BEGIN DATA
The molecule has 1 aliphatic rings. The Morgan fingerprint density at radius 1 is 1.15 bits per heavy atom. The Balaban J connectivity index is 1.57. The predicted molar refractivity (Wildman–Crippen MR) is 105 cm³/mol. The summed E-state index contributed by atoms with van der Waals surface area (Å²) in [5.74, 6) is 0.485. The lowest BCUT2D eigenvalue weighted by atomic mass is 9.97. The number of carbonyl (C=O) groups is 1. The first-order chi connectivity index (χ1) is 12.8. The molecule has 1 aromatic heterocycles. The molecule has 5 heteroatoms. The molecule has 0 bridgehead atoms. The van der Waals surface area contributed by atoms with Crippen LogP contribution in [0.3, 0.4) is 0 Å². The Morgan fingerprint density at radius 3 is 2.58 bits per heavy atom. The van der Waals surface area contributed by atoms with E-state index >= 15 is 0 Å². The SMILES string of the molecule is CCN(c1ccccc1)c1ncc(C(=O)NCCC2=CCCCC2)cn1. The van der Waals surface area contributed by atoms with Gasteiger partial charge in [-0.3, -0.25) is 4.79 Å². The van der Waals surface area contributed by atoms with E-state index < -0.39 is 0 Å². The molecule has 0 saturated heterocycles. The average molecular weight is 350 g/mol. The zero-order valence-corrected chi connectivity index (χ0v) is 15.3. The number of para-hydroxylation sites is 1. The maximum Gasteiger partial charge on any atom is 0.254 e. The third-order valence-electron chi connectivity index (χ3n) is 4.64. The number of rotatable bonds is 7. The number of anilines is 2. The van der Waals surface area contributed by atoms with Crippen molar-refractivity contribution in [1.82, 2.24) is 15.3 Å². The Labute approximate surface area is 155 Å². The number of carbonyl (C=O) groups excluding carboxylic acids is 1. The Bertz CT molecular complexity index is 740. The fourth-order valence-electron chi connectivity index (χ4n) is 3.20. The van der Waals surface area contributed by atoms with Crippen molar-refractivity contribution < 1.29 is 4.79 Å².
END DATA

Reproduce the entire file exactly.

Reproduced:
The molecule has 1 aliphatic rings. The Morgan fingerprint density at radius 1 is 1.15 bits per heavy atom. The Balaban J connectivity index is 1.57. The predicted molar refractivity (Wildman–Crippen MR) is 105 cm³/mol. The summed E-state index contributed by atoms with van der Waals surface area (Å²) in [5.74, 6) is 0.485. The lowest BCUT2D eigenvalue weighted by atomic mass is 9.97. The number of carbonyl (C=O) groups is 1. The first-order chi connectivity index (χ1) is 12.8. The molecule has 1 aromatic heterocycles. The molecule has 5 heteroatoms. The molecule has 0 bridgehead atoms. The van der Waals surface area contributed by atoms with Crippen LogP contribution in [0.3, 0.4) is 0 Å². The Morgan fingerprint density at radius 3 is 2.58 bits per heavy atom. The van der Waals surface area contributed by atoms with E-state index >= 15 is 0 Å². The SMILES string of the molecule is CCN(c1ccccc1)c1ncc(C(=O)NCCC2=CCCCC2)cn1. The van der Waals surface area contributed by atoms with Gasteiger partial charge in [-0.3, -0.25) is 4.79 Å². The van der Waals surface area contributed by atoms with E-state index < -0.39 is 0 Å². The molecule has 0 saturated heterocycles. The average molecular weight is 350 g/mol. The zero-order valence-corrected chi connectivity index (χ0v) is 15.3. The number of para-hydroxylation sites is 1. The maximum Gasteiger partial charge on any atom is 0.254 e. The third-order valence-electron chi connectivity index (χ3n) is 4.64. The number of rotatable bonds is 7. The number of anilines is 2. The van der Waals surface area contributed by atoms with Crippen molar-refractivity contribution in [1.82, 2.24) is 15.3 Å². The Labute approximate surface area is 155 Å². The number of carbonyl (C=O) groups excluding carboxylic acids is 1. The Bertz CT molecular complexity index is 740. The fourth-order valence-electron chi connectivity index (χ4n) is 3.20. The van der Waals surface area contributed by atoms with Crippen molar-refractivity contribution < 1.29 is 4.79 Å².